The “EAT” Study

A recent study from MR Perkin et al (NEJM 2016; 374: 1733-43) examined whether early introduction (3 months) of allergenic foods in 1303 infants lowered the rate of allergies to these foods at 3 years of life compared to standard introduction (after 6 months).  The six foods: peanut, egg, cow’s milk, sesame, whitefish, and wheat.

This EAT study (“Enquiring about Tolerance”) required parents in the intervention group to give 3 rounded teaspoons of smooth peanut butter, one small egg, two portions (40-60 g) of cow’s milk yogurt, 3 teaspoons of sesame paste, 24 g of white fish, and two wheat-based cereal biscuits every week.

While the study did not reach a statistical significance, the absolute rate of allergies was modestly lower in those in the early introduction group (5.6% compared with 7.1%).  In a per-protocol analysis of those who strictly adhered to the assigned treatment regimen, there was an even lower rate of 2.4% (compared to 7.3% in the standard group).  The associated editorial (pg 1783-84) indicates that the demanding protocol limited those who adhered to the protocol and points out that those who were not adherent could have been due to reverse causation (eg. subtle avoidance to certain foods due to reactions).  The editorial conclusion: “evidence is building that early consumption rather than delayed introduction of foods is likely to be more beneficial as a strategy for the primary prevention of food allergy.”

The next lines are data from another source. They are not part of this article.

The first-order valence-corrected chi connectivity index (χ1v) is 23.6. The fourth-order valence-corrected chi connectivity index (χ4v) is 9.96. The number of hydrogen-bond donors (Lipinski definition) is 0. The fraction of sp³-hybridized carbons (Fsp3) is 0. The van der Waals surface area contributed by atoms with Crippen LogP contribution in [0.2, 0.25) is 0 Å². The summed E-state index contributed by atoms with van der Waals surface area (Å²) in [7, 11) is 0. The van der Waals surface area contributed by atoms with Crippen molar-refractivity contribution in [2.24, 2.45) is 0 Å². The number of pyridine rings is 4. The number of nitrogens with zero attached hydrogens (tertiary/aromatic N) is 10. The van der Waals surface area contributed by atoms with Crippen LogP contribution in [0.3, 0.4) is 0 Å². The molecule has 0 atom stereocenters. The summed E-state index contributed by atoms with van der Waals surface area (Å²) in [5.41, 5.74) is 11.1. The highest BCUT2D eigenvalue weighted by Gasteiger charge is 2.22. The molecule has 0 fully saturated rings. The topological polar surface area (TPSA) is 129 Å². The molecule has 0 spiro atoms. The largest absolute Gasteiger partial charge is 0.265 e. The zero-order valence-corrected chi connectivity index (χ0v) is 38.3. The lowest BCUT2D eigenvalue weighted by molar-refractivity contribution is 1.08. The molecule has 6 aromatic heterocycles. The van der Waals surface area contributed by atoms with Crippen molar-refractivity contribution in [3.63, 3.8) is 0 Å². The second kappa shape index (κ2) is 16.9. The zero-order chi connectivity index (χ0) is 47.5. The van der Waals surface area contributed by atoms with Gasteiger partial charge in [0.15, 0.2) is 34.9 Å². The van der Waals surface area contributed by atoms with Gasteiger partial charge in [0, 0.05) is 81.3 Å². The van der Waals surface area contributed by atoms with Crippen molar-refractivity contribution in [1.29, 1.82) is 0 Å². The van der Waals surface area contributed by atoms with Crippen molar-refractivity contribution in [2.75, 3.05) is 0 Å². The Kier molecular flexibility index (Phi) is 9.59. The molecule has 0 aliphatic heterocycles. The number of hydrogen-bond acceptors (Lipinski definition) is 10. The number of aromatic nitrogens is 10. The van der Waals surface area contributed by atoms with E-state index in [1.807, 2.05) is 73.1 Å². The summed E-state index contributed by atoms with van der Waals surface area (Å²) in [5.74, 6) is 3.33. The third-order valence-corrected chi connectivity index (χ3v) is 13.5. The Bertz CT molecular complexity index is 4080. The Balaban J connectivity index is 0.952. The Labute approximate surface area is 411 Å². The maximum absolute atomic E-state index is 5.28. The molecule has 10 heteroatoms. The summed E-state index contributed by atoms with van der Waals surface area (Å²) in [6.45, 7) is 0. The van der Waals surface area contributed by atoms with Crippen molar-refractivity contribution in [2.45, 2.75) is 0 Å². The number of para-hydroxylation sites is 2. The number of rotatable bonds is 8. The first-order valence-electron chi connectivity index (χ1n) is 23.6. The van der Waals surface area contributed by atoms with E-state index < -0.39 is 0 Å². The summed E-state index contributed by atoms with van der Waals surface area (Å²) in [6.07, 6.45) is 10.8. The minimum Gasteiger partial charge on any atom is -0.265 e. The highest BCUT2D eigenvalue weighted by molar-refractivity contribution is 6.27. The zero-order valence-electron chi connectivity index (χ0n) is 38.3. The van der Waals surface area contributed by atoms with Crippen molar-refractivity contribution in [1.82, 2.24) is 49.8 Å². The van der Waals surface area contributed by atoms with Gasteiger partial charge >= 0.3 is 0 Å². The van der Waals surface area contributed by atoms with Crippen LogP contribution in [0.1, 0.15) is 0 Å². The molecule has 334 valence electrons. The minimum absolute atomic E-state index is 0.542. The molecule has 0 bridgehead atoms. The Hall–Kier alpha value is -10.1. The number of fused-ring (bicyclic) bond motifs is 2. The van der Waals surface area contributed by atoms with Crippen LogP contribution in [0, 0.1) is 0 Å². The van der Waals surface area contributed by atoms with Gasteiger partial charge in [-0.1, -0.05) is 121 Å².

My take: Early introduction of allergenic solids at ~3 months of age probably lowers the risk of developing allergies to these foods.

Here’s a link to <2 minute quick take summary: The EAT Study NEJM

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Reference on consensus for guidance on introducing peanuts:  J Allergy Clin Immunol 2015; 136: 258-61.

Related blog posts:

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3 thoughts on “The “EAT” Study

  1. Pingback: Eosinophilic Disease in Children with Intestinal Failure | gutsandgrowth

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